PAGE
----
President Donald Trump and his aides scrambled on Wednesday to justify his surprise firing of FBI Director James Comey, with Trump crying foul on Democrats who had previously slammed Comey for his handling of the Hillary Clinton email investigation.

Trump on Tuesday abruptly fired Comey, the top law enforcement official leading a federal probe into possible collusion between Trump associates and Russian officials and a key ally in similar congressional investigations.

While Trump and his Justice Department cited Comey’s unusual, public treatment of the Clinton probe as the reason for his ouster, Democratic critics called it a “cover-up” and “Nixonian,” and demanded a special prosecutor for the Russia investigation.

Trump fumed at the backlash, tweeting late Tuesday that “Cryin’” Senate Minority Leader Chuck Schumer acted “so indignant” after Comey’s termination despite stating that he had lost confidence in the FBI director.

The president followed up by dismissing another Democratic senator, Richard Blumenthal of Connecticut, suggesting “Richie” was responsible for “one of the greatest military frauds in U.S. history” and “cried like a baby and begged for forgiveness” once he was caught.

“He should be the one who is investigated for his acts,” Trump declared.

Trump also tried to drive home the White House’s stated justification — that he simply accepted the recommendation of Attorney General Jeff Sessions and his deputy, Rod Rosenstein, that Comey had botched the Clinton probe and was incapable of properly handling the job.

“Comey lost the confidence of almost everyone in Washington, Republican and Democrat alike,” Trump explained via Twitter on Wednesday morning. “When things calm down, they will be thanking me!”

The president charged that “Democrats have said some of the worst things about James Comey, including the fact that he should be fired, but now they play so sad!”

The flurry of tweets from Trump added to the chaotic messaging that has emerged from the White House since news of Comey’s firing emerged late Tuesday afternoon. The justification is particularly problematic because Trump celebrated Comey’s decision to reopen the Clinton probe just days before the election — a decision that Clinton has said contributed to her surprise loss.

On Wednesday morning, Trump’s aides hit the cable networks — much like the night before — to defend the president’s decision.

Kellyanne Conway, a counselor to the president, engaged in a contentious interview with CNN’s Chris Cuomo, as she praised the president as a leader who took “decisive, resolute actions” once faced with evidence.

Conway cited past Comey criticism from Schumer and House Minority Leader Nancy Pelosi, suggesting it’s hypocritical of them to take issue with the firing of a man they condemned for interfering in the presidential election with the letter reopening the probe into Clinton’s private email server 11 days before the election.

“Yet now they want him to be a martyr,” Conway said.

“You have to have confidence in the impartiality and the non-politicization of the FBI, of the bureau, and Mr. Rosenstein apparently concluded that’s not the case and put forth his recommendations to the president,” she added.

Deputy White House press secretary Sarah Huckabee Sanders also pushed the idea that there’s been bipartisan dissatisfaction with Comey.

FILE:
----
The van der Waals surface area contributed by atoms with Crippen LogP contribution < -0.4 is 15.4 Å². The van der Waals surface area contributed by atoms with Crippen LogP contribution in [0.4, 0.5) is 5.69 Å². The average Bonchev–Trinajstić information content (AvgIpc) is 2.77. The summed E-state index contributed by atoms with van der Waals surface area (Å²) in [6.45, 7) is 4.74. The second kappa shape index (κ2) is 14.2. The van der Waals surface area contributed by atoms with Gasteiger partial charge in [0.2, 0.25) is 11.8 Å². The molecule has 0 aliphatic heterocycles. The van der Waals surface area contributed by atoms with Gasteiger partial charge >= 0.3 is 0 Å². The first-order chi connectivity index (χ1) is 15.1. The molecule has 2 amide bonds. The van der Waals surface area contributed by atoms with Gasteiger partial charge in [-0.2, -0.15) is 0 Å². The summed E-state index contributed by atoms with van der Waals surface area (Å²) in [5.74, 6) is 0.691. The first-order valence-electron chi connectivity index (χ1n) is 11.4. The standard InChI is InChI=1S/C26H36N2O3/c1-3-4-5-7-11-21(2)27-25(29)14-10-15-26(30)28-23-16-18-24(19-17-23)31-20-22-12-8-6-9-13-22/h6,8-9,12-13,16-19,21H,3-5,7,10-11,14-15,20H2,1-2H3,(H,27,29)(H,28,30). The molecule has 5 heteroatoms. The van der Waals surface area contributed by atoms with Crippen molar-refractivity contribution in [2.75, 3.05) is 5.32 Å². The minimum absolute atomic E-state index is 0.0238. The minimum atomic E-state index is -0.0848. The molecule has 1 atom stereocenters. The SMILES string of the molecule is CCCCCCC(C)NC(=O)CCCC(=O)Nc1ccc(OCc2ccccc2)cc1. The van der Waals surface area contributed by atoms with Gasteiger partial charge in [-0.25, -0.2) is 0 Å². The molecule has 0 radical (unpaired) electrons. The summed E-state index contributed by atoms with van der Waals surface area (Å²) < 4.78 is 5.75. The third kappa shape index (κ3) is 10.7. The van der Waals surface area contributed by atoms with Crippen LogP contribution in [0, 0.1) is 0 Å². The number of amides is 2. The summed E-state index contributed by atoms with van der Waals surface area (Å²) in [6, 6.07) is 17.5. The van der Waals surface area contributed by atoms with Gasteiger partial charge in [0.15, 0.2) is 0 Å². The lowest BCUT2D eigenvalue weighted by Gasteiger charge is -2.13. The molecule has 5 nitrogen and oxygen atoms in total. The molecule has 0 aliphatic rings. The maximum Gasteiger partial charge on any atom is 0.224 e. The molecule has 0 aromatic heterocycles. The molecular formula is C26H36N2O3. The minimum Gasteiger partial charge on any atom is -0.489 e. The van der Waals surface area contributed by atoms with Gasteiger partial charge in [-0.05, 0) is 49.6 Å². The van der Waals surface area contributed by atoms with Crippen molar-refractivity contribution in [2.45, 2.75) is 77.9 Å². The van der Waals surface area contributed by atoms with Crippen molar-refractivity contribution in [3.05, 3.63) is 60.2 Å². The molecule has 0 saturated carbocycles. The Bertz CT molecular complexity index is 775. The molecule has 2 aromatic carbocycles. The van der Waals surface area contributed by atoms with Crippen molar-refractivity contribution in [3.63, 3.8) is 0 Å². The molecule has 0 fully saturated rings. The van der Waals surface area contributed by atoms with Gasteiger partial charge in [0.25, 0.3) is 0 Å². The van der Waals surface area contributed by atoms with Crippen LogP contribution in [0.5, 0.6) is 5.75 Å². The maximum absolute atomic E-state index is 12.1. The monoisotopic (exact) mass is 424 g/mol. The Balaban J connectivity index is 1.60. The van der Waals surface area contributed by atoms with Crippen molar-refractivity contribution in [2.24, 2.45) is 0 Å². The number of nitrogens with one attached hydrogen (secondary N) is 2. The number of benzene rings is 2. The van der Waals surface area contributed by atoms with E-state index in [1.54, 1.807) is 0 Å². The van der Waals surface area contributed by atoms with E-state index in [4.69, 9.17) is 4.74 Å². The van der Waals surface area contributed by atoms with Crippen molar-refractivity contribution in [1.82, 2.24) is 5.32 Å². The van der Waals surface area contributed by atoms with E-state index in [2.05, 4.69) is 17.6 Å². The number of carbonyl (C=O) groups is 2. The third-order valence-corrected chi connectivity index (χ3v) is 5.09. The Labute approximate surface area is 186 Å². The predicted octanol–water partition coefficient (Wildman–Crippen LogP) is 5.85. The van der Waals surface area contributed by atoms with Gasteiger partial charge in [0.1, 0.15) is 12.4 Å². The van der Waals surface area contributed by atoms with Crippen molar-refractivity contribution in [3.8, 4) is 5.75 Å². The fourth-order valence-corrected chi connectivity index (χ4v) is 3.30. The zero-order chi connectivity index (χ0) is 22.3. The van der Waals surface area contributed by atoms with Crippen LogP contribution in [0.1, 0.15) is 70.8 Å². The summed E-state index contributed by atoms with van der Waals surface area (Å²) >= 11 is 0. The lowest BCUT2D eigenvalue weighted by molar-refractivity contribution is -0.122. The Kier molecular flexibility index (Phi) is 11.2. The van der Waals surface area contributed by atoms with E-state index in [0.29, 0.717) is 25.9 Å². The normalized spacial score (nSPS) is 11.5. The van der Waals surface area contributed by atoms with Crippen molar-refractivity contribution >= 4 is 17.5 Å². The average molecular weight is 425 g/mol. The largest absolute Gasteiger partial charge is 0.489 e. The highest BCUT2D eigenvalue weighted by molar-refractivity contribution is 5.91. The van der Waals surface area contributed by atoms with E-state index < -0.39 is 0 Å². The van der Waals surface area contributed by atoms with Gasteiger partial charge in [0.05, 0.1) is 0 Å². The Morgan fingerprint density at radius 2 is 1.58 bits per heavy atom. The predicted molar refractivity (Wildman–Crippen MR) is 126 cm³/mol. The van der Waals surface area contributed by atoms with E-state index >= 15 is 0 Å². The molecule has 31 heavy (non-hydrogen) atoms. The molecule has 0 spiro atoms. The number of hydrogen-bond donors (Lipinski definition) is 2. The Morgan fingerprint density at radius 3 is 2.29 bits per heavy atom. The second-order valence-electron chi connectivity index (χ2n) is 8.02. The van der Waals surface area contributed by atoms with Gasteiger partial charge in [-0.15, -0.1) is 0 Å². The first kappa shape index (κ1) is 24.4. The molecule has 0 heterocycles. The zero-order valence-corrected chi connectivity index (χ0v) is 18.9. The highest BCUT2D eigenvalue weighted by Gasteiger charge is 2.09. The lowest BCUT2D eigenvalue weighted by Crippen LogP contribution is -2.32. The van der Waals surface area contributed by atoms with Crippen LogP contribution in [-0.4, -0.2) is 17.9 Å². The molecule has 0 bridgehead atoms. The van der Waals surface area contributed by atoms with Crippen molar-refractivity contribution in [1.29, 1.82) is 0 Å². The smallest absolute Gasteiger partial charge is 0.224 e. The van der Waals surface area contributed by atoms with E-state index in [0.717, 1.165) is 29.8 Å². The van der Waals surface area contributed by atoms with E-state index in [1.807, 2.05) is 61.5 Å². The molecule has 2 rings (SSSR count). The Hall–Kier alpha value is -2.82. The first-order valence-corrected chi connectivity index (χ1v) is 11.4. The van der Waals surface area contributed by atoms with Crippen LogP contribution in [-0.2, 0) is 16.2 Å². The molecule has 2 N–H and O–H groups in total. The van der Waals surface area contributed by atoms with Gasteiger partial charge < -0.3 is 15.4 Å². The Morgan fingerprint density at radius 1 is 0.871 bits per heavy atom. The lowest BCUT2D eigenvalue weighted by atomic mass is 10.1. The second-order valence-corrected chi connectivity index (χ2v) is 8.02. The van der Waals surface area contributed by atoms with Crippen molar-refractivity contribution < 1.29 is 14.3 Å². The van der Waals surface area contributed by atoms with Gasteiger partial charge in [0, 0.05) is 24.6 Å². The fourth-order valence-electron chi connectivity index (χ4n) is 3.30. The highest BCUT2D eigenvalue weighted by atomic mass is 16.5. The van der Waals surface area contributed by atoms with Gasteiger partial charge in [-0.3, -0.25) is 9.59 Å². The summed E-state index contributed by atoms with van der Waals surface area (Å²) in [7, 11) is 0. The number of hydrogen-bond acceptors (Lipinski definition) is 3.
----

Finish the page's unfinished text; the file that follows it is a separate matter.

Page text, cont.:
“Democrats and Republicans alike have been calling for him to step down,” Sanders said on MSNBC. “I think we’re at a place where the FBI has — the reputation of this department has been under major scrutiny, taken a big hit. We need to restore credibility back there, and I think that has to come from a new leader and a new director.”

Talking with reporters on Capitol Hill, Vice President Mike Pence pushed back against the idea of a special prosecutor and forcefully denied the ongoing FBI Russia probe played a role in Comey’s firing.

“That’s not what this is about,” he said.

Trump tweeted that Comey’s replacement will be “someone who will do a far better job, bringing back the spirit and the prestige of the FBI.” The White House said in a statement Tuesday that the search to replace the FBI director will begin immediately.

The role is a 10-year term and must be confirmed by the Senate, meaning Comey’s firing could jeopardize Trump’s legislative agenda as his administration vets candidates and the Senate begins the confirmation process.

The Senate is working on a health care bill to repeal and replace Obamacare, and Trump has signaled a tax overhaul as his next priority. It’s unclear how much of a priority replacing Comey will be versus fulfilling campaign pledges to repeal Obamacare or slash taxes, especially given that the new FBI director could potentially be involved in the Trump-Russia probe.

Conway reminded the American people on CNN that no one has publicly confirmed any collusion between Trump associates and Russians, a line Cuomo dismissed as a “talking point.”

“It’s not a talking point,” Conway shot back. “It’s a seven-month distraction.”

The counselor to the president, however, was mum on the White House’s timeline to replace Comey, intimating that the question is “inappropriate.”

“I’m not gonna answer that question because the president of the United States confers with his team on any number of personnel decisions, and it’s up to him to have the timing. You wanna question the timing of when he fires, when he hires,” she said. “It’s inappropriate. He’ll do it when he wants to, just like he fired FBI Director Comey when he was faced with evidence that was unignorable now.”